In 58 BC Caesar has conquered Gaul and set his sights on Britain. However after freeing a prisoner named Vercingetorix, Caesar accidentally provides the resistance with a natural leader. He brings together the various tribes and they fight repeatedly with the Romans inflicting many defeats. In Rome the senate dismisses his request for more troops, not wanting to expend soldiers on a campaign that they suspect is just Caesar seeking personal glory. Caesar is recalled to Rome to explain his actions but instead passes secretly through the mountains and returns to Gaul looking to lead the campaign against Vercingetorix.
Although credited as being based on Julius Caesar's famous auto-biographical work Commentaries on the Gallic Wars, the script for Caesar the Conqueror bears no more relation to history than any other generic Historical Peplum. While there was a character named Vercingetorix who rose up against the Romans in Gaul and there are plenty of name checks, very few of the other facts presented here are accurate and the main theme (a love story of course) is completely the invention of the screenwriters. Equally many of the interesting stories from the conflict are missed out, notably the beseigement of the Roman troops as they themselves surrounded half of the Gallic forces in the Seige of Alesia.
The film does open well, with the political wrangling in the Senate and some decent characterisation, but it soon loses its way, becoming very episodic and hard to follow - an interesting sequence, Caesar and a small group crossing the mountains to sneak into Gaul, has enough storyline potential to last a whole film but is rushed over leaving only a few detached scenes that seem completely unnecessary to the plot - in contrast some important elements of the story such as his meeting up with the rest of the armies after crossing the mountains are told only in coversation and not seen. The script really falls apart towards the ending, with poor characterisation making many scenes confusing, while the ending is particularly abrupt.
Little known director Tanio Boccia doesn't do too well - while the dialogue scenes are adequately helmed, the fight and battle scenes look tepid and are often very confusing thanks to jarring editing. The Roman costumes all look good but the Gallic warriors have a strange mix of costumes, some of which look positively Mongolian. Unusually this production was helmed in rural Jugoslavia rather than the normal Spanish desert locations and so the landscape looks suitably French. The soundtrack is a good mix of horns and drums that in particular really suits the battle scenes.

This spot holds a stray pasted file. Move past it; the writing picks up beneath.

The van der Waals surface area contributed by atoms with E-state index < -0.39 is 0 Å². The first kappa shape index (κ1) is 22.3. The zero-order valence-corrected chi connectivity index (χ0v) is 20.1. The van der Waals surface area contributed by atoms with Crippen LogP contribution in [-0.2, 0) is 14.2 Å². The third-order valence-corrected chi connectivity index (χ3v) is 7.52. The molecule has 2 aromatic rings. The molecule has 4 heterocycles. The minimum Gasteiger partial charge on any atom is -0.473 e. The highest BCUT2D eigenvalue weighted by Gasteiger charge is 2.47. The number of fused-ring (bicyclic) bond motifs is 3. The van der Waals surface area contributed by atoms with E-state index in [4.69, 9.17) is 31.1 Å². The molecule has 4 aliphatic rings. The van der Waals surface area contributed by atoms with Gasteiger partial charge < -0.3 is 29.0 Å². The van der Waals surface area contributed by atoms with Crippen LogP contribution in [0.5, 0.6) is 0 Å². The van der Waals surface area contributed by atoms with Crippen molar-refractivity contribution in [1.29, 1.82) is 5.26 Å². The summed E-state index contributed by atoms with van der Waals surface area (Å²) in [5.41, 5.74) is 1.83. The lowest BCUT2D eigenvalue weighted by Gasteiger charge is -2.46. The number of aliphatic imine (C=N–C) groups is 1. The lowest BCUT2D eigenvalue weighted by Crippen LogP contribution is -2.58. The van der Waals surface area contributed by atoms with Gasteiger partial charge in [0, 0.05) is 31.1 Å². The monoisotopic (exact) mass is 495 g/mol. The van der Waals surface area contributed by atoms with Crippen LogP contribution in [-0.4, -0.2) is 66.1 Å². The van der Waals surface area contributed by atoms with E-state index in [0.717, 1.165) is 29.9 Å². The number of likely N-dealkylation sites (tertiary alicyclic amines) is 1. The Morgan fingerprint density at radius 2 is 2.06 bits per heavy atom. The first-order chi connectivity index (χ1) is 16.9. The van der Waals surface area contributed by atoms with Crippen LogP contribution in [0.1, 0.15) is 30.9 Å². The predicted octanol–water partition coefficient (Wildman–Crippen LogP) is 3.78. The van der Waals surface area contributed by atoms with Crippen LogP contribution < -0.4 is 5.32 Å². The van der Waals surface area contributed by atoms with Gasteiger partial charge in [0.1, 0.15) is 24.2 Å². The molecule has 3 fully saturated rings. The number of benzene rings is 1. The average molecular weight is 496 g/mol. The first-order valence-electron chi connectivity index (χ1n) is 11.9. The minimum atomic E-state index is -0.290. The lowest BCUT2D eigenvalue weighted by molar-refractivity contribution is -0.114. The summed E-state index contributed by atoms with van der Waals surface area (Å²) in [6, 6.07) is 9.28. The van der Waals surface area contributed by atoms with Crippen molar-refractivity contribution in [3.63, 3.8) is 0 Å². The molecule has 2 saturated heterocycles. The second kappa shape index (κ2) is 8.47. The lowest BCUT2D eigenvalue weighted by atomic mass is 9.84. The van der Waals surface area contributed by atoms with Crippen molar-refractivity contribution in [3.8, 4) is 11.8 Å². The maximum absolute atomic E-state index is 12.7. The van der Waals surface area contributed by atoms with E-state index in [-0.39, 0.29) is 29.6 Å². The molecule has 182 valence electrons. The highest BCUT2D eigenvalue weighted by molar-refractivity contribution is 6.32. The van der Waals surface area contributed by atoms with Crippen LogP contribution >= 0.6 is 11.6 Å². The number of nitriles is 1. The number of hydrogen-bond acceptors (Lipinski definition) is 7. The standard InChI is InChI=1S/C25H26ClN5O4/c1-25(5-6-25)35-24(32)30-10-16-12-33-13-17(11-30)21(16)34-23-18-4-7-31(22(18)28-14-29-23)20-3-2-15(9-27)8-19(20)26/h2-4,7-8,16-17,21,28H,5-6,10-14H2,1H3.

Cameron Mitchell is one of the select group of American actors who made a career in European films during the sixties and his performance here is typically strong. Looking noticably aged he seems to be really enjoying himself in the role and is probably one of the best elements of the film, a change to his usual 'strong silent type' performances. A young looking Rik Battaglia and the pleasantly buxom Dominique Wilms play the Gallic resistance well.
With some rather tepid direction and a none-too impressive storyline, this Historical Peplum would have nothing to recommend it, except for the always enjoyable sight of Cameron Mitchell in full flow as Caesar. Peplum fans might want to seek this one out and it is certainly one for fans of Mitchell but not generally recommended.
|Anyone famous in it?||Cameron Mitchell - an American actor who made three films for Mario Bava, including Gli Invasori (1961)|
|Directed by anyone interesting?||Tanio Boccia - a little known Italian director who helmed the daft Peplum Sansone contro i pirati (1963) and a few Spaghetti Westerns, including Uccidi o muori (1967)|
|Any gore or violence ?||Quite a number of surprisingly bloody deaths|
|Any sex or nudity?||None|
|Who is it for?||Cameron Mitchell fans will certainly enjoy this and Peplum fans might want to check it out.
|Visuals||Cropped - 1.85:1 anamorphic widescreen (OAR is 2.35:1). Colour
The print is of a very varied quality, with some shots very grainy and dark but not too much print damage. The cropping is particularly noticable in a few scenes. Generally watchable and markedly better than most PD prints.
Note: the opening credits are in 2.35:1
|Audio||English and Spanish mono
The English track sounds fine, although the dubbing is not perfect.
|Subtitles||Spanish (based on the Spanish audio)|
|Availability||Spanish release. DVD Title: Julio CÚsar, El Conquistador de la Galia|
|Region||Region 2 (UK, Europe) - PAL|
|Other regions?||Various low quality 'public domain' releases in the USA.|
|Cuts?||Cut status unknown. The print used is English language, although a title card that appears part way through is in Italian.